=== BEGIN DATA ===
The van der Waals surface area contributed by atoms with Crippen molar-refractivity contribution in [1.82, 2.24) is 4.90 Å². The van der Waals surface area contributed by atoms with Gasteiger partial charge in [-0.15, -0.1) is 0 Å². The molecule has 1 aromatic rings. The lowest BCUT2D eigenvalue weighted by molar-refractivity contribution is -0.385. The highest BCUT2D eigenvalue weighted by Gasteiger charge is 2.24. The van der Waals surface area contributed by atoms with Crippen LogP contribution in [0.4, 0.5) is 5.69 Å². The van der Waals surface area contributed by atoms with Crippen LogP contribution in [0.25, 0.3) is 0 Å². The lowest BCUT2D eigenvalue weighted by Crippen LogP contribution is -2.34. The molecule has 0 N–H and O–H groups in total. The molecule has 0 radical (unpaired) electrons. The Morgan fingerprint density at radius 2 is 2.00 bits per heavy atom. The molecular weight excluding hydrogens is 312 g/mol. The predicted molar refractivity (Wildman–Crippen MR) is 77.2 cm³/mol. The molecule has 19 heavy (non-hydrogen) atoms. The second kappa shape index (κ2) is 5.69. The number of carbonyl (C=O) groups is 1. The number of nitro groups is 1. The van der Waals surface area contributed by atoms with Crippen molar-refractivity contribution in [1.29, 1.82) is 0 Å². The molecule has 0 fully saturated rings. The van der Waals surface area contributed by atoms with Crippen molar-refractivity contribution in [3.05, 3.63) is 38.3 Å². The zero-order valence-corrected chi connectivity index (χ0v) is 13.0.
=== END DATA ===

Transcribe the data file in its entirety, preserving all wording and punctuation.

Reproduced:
The van der Waals surface area contributed by atoms with Crippen molar-refractivity contribution in [1.82, 2.24) is 4.90 Å². The van der Waals surface area contributed by atoms with Gasteiger partial charge in [-0.15, -0.1) is 0 Å². The molecule has 1 aromatic rings. The lowest BCUT2D eigenvalue weighted by molar-refractivity contribution is -0.385. The highest BCUT2D eigenvalue weighted by Gasteiger charge is 2.24. The van der Waals surface area contributed by atoms with Crippen LogP contribution in [0.4, 0.5) is 5.69 Å². The van der Waals surface area contributed by atoms with Crippen LogP contribution in [0.25, 0.3) is 0 Å². The lowest BCUT2D eigenvalue weighted by Crippen LogP contribution is -2.34. The molecule has 0 N–H and O–H groups in total. The molecule has 0 radical (unpaired) electrons. The Morgan fingerprint density at radius 2 is 2.00 bits per heavy atom. The molecular weight excluding hydrogens is 312 g/mol. The predicted molar refractivity (Wildman–Crippen MR) is 77.2 cm³/mol. The molecule has 19 heavy (non-hydrogen) atoms. The second kappa shape index (κ2) is 5.69. The number of carbonyl (C=O) groups is 1. The number of nitro groups is 1. The van der Waals surface area contributed by atoms with Crippen molar-refractivity contribution in [1.29, 1.82) is 0 Å². The molecule has 0 fully saturated rings. The van der Waals surface area contributed by atoms with Crippen molar-refractivity contribution in [3.05, 3.63) is 38.3 Å². The zero-order valence-corrected chi connectivity index (χ0v) is 13.0.